How an Acting Degree Can Shape + Train Young Actors

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Though you may hear differing opinions on the matter, I’m a firm believer that all emerging actors can and will benefit from a higher education degree in acting.

Good training equips the actor with technical skills and a working process that will enable them to become flexible and adaptive artists, capable of sustaining a life-long career. This, combined with a heightened sense of curiosity about the world, helps in the transformational process that ultimately leads to today’s exciting contemporary storytellers.

READ: 25 Amazing Acting Colleges You Should Know

Throughout their careers, actors will use their body, voice, and imagination as their primary means of communication in the service of the text, which means effective actor training must involve embodied learning. After all, the answer is in the doing. And where else will you get multiple years to practice and perfect that “doing” in a supportive, educational environment?

Your time pursuing a higher education acting degree will…

...challenge your habits.
The ability to regularly encounter themselves as actors during school assists young actors in becoming aware of habitual patterns they can change, thereby developing greater artistic freedom of expression.

...develop life-long skills.
Acting training provides an opportunity to develop a unique toolbox of techniques. This toolbox can be added to throughout your career, but most importantly, it encourages flexibility of thinking and develops an adaptive approach to work that will sustain you throughout your career.  

...establish a unique artistic voice.
One of the direct benefits of actor training is the ability to discover your own artistic voice and value system and how you wish to use these in the service of your craft. Body, voice, and imagination take time to develop and change, hence the need for several years of training.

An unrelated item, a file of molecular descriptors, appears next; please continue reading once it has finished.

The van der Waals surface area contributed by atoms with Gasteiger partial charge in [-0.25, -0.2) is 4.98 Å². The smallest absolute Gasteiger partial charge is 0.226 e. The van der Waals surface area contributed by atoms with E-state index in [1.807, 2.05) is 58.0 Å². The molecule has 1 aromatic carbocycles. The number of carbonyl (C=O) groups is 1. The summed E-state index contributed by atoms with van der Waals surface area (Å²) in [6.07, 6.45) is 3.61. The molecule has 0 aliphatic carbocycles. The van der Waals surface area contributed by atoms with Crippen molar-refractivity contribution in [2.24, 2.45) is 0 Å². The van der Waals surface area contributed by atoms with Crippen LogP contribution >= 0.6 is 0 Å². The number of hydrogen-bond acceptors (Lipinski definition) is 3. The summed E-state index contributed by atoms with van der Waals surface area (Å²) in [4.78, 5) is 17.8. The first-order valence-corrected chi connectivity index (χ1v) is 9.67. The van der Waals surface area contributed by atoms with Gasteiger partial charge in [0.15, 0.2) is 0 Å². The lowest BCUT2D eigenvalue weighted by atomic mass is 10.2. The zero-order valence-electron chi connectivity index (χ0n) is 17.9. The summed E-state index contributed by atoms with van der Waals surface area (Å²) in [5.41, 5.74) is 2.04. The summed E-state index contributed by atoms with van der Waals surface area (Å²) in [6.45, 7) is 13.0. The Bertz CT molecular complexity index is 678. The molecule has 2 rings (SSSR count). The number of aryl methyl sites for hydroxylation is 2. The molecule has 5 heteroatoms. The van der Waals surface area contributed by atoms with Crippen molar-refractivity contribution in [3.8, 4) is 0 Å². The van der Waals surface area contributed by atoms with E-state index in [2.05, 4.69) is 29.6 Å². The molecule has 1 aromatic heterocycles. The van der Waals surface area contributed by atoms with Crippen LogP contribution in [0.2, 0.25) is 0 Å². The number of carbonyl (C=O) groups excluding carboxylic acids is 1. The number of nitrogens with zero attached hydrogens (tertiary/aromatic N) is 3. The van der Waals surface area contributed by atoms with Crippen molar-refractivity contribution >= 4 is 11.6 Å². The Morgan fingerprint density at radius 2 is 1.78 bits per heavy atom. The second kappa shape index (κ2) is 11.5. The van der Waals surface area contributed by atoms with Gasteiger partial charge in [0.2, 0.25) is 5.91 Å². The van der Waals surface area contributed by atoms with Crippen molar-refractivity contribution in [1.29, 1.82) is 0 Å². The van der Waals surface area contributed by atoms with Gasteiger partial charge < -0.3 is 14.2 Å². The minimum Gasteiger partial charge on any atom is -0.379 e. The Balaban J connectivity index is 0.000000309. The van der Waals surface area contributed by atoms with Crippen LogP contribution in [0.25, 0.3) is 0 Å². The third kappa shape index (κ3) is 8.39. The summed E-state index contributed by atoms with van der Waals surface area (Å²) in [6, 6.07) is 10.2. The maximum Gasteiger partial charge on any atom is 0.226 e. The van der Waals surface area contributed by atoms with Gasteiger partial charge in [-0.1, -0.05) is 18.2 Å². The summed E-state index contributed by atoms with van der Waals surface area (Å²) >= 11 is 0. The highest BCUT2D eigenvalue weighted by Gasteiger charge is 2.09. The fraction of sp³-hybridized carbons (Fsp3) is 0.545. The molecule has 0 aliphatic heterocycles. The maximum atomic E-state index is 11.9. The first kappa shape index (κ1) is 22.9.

An embodied training such as this means that students will have moments when they plateau in their work—but then they’ll have breakthroughs. This process is unique to each student and occurs at different times, though I’ve found it’s quite common in the second year of training: this is when students start to leave their old habits behind as they fully immerse themselves in the new.

READ: What to Expect in Your First Year of Drama School, According to an Acting Coach

...offer individual attention.
Most acting schools only admit a small group of students, which means individual care and attention is given to each individual. In the best schools of the world, students are given access to world-class facilities and faculty that will challenge and strengthen not only their skills as actors but also their senses of self. strong foundations.
Experiencing acting training at a great institute means you have the time to develop the necessary awareness of yourself in terms of how your body, voice, and imagination can best work together. The process is organic and each individual actor will respond to the training in a different way. By working through the program over the years, you—the emerging actor—have the opportunity to undo the habits that hinder and acquire a strong foundation of technical competence in a variety of disciplines. Through the use of scene study, workshop and productions, you have the opportunity to apply these technical skills so as to test them out and develop your own individual working process.

This timeframe also enables you to develop wider skills and awareness of different theatrical and screen methodologies so you’re better equipped to enter into today’s evolving industry.

Ultimately, the lived experience of the actor is something that you will draw on and transform in your work. As you grow through life experience, you will develop your inner resources and have more material upon which to draw.

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The views expressed in this article are solely that of the individual(s) providing them,
and do not necessarily reflect the opinions of Backstage or its staff.

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John Bashford
John Bashford is the director of the Centre for Acting at the National Institute of Dramatic Art (NIDA) in Sydney. Previously at LAMDA, John was Associate Principal, teaching acting and directing. In addition to a directing career—including in London’s West End—John has over 20 years of teaching experience. He has been involved with the training of some of the world’s leading actors, including Richard Armitage, Benedict Cumberbatch, Chewitel Ejifor, and Ruth Wilson.
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